Environmentalists, locals to urge Myanmar President to review pipeline project
Environmentalists, social organisations and local people in Myanmar said on December 21 they will urge President to review the proposed Myanmar-China crude and natural gas pipeline project.
Forestry Expert U Ohn said, “While I met Chinese authorities, I suggested them two requirements for their investments. The first one is the consideration of Chinese investor for Myanmar people. The second one is ‘transparency’ on possible benefits at both sides.”
Myanmar will earn US$6.9 million each year for ‘right of way’ fee, and one dollar on one tonne of crude for ‘transit fee’.
At the completion of the project, the country will also receive 100 million cubic feet of natural gas each day for Rakhine State and central Myanmar each day, according to the statement of Ministry of Energy.
Myanmar will also buy two million tonnes of crude from this project each year for the domestic use.
Foreign investment in Kachin, Rakhine, and Shan states of Myanmar mostly come from China—Jade and timber extractions in Kachin State; oil and gas in Rakhine State and mining in other states.
China invested in hydro-electricity power projects in many parts of the country.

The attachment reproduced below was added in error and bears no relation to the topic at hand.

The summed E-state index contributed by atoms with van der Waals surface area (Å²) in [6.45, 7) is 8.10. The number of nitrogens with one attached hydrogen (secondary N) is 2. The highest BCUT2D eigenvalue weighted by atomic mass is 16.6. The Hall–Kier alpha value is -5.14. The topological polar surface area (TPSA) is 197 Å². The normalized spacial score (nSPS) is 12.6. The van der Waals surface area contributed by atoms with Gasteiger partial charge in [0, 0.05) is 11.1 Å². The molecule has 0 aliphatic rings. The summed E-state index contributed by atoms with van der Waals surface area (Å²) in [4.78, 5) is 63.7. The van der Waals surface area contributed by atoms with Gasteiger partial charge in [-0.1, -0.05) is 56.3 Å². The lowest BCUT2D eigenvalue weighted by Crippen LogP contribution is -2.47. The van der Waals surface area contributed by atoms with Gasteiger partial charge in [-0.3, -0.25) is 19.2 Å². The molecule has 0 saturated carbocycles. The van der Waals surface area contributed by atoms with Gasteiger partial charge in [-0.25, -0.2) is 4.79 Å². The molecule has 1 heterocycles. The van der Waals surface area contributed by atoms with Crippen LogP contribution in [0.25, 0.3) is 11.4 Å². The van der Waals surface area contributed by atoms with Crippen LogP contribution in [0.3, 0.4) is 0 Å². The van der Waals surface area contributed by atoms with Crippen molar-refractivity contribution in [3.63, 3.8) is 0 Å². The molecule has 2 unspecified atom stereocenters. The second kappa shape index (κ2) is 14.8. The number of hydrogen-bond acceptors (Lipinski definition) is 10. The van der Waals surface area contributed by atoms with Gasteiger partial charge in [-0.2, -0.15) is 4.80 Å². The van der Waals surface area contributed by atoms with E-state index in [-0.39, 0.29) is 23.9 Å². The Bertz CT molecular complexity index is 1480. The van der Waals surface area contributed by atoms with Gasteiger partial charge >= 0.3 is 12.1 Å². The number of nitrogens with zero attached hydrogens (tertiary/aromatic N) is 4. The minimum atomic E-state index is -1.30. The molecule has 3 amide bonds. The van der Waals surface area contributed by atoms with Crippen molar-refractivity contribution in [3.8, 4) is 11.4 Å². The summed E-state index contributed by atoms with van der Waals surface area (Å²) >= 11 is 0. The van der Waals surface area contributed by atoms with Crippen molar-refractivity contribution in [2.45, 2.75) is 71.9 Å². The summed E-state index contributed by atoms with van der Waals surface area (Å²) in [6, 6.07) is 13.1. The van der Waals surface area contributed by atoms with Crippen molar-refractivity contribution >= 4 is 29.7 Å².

Presently, 34.5 of the country’s total foreign investments are from China.
In a 2008 report on China’s investments in Myanmar, the Earthrights International (ERI) identified at least 69 Chinese multinational corporations (MNCs) involved in at least 90 hydropower, oil and natural gas, and mining projects in the country.
Chinese ambassador to Myanmar told the media on December 7 that their government would not change its policies on Myanmar due to the protest against the Latpadaungtaung copper mine project, but it was concerned that investments of Chinese companies in Myanmar might decline.
The controversial mine project in central Myanmar is being operated by Union of Myanmar Economic Holdings Limited and China’s Wanbao Company.